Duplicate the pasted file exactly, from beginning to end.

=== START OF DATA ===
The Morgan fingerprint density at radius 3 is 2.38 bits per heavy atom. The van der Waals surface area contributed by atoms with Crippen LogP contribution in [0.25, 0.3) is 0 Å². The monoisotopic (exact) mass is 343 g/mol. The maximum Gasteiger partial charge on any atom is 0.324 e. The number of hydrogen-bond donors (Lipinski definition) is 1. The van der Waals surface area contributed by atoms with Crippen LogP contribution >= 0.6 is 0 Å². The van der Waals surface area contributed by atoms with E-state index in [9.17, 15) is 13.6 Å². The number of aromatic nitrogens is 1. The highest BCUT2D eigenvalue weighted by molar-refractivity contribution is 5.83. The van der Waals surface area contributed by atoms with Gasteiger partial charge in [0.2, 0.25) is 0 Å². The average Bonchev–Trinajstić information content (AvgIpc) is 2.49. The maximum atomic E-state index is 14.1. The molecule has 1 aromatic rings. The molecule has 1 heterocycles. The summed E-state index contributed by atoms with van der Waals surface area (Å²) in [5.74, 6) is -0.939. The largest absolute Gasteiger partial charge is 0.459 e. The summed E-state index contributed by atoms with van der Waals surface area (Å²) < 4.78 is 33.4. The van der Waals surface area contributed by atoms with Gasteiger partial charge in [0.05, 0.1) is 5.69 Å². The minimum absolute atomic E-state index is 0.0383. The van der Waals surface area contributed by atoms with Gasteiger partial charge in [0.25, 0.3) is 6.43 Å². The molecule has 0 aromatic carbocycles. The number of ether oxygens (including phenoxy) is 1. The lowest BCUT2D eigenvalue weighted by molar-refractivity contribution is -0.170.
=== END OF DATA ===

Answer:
The Morgan fingerprint density at radius 3 is 2.38 bits per heavy atom. The van der Waals surface area contributed by atoms with Crippen LogP contribution in [0.25, 0.3) is 0 Å². The monoisotopic (exact) mass is 343 g/mol. The maximum Gasteiger partial charge on any atom is 0.324 e. The number of hydrogen-bond donors (Lipinski definition) is 1. The van der Waals surface area contributed by atoms with Crippen LogP contribution >= 0.6 is 0 Å². The van der Waals surface area contributed by atoms with E-state index in [9.17, 15) is 13.6 Å². The number of aromatic nitrogens is 1. The highest BCUT2D eigenvalue weighted by molar-refractivity contribution is 5.83. The van der Waals surface area contributed by atoms with Gasteiger partial charge in [0.2, 0.25) is 0 Å². The average Bonchev–Trinajstić information content (AvgIpc) is 2.49. The maximum atomic E-state index is 14.1. The molecule has 1 aromatic rings. The molecule has 1 heterocycles. The summed E-state index contributed by atoms with van der Waals surface area (Å²) in [5.74, 6) is -0.939. The largest absolute Gasteiger partial charge is 0.459 e. The summed E-state index contributed by atoms with van der Waals surface area (Å²) < 4.78 is 33.4. The van der Waals surface area contributed by atoms with Gasteiger partial charge in [0.05, 0.1) is 5.69 Å². The minimum absolute atomic E-state index is 0.0383. The van der Waals surface area contributed by atoms with Gasteiger partial charge in [0.25, 0.3) is 6.43 Å². The molecule has 0 aromatic carbocycles. The number of ether oxygens (including phenoxy) is 1. The lowest BCUT2D eigenvalue weighted by molar-refractivity contribution is -0.170.